Upgrades to Ferndale Avenue and improvements to police infrastructure are among the new projects proposed in Herndon’s Capital Improvement Plan (CIP) for fiscal year 2025-2030.
The CIP is a part of the annual operating budget and includes funding for transportation, sewer and other public facility projects.
At a work session on Feb. 12, the Town of Herndon Planning Commission recommended the proposed draft to the town manager. It includes 36 projects, the bulk of which cover multimodal transportation and enhancements.
In a report, staff noted that the focus of the plan is to “address current facilities and infrastructure from a health, safety, sustainability, and maintenance perspective.”
The town plans to improve vehicular and pedestrian safety along Ferndale Avenue between Herndon Parkway and Park Avenue, adding sidewalks, curb ramps, and crosswalks that meet current ADA standards.
“Preliminary studies indicate vehicular sight distances are inadequate due to vehicular parking and the curvature of the road,” the proposed CIP says. “Studies also indicated the potential need for additional pedestrian crosswalks across Ferndale Avenue. Initial concept plans include the use of curb bump outs as a feature to shorten crosswalks, define parking areas, and narrow the vehicular travel lanes to current standards.”
The total cost of $545,000 is currently budgeted for fiscal year 2030, which would start on July 1, 2029.
Other added projects include a replacement of an aging, rear motorized security gate and overall improvements for the Herndon Police Department’s station to address building accessibility, physical safety and security, and renovations.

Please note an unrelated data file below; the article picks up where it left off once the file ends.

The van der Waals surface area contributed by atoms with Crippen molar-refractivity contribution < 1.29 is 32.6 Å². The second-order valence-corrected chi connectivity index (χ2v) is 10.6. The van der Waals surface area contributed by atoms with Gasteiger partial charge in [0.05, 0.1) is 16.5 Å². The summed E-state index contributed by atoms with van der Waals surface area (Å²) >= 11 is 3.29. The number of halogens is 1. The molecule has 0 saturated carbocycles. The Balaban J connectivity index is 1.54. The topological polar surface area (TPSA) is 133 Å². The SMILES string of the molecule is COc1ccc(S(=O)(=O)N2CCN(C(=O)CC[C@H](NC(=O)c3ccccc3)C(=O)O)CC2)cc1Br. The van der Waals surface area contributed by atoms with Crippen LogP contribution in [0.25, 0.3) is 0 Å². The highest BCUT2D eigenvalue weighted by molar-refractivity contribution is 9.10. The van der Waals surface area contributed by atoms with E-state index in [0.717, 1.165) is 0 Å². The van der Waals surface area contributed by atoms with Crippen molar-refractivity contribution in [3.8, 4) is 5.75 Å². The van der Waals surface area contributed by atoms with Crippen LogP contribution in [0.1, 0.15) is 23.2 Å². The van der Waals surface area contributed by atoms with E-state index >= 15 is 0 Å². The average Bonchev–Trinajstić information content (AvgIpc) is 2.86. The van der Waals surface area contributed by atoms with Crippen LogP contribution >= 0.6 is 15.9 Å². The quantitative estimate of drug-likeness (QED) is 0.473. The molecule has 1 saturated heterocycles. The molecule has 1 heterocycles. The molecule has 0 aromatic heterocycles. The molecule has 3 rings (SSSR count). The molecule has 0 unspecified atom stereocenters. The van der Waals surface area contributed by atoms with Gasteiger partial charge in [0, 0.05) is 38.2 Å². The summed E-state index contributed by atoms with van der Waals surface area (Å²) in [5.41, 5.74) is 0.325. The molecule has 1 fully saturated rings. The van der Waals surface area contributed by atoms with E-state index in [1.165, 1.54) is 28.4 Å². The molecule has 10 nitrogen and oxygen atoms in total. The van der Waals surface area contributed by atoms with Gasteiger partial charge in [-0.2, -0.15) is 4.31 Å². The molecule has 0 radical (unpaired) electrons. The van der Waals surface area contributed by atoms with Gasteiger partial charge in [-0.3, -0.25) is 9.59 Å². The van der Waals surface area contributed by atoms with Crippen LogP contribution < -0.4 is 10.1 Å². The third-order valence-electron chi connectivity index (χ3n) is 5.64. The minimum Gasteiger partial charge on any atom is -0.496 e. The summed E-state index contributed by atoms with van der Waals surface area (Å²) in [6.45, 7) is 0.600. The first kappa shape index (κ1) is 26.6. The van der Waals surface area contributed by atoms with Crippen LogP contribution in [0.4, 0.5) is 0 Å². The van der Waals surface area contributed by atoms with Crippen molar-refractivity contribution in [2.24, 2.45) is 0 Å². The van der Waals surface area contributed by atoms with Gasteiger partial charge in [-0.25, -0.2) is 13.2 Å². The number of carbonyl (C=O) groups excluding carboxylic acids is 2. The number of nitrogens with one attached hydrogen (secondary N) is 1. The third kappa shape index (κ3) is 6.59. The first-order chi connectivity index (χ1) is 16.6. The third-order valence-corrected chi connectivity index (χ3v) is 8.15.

The final new project would bring the town in compliance with new Environmental Protection Agency regulations for lead and copper in drinking water by identifying service lines that don’t meet requirements. Expected to start at the beginning of the new fiscal year on July 1, the project would implement new testing requirements, including the first-ever ones for schools and childcare facilities, and replace service lines as needed.
The planning commission will hold a public hearing on the CIP on Monday, Feb. 26, and the town manager will release the proposed operating budget and CIP by May 1.
This year, town staff categorized capital projects by their readiness: imminent for ones with an established scope and funding, priority for ones that have a scope but aren’t fully funded, and future priorities for unfunded projects that haven’t been defined in detail.
The plan calls for $205.3 million in total capital costs.
Staff noted that minor adjustments may be necessary when the town manager finalizes the proposed operating budget.
Image via Google Maps
Fairfax County Public Schools is attempting to streamline its approach to managing capital projects to reduce costs and overcrowding in schools.
The school board approved a Capital Improvement Program (CIP) last Thursday, Feb. 8 for fiscal years 2025-2029 with multiple amendments intended to help lower costs, speed up select school renovations, meet green energy goals and enhance the process for tracking infrastructure projects.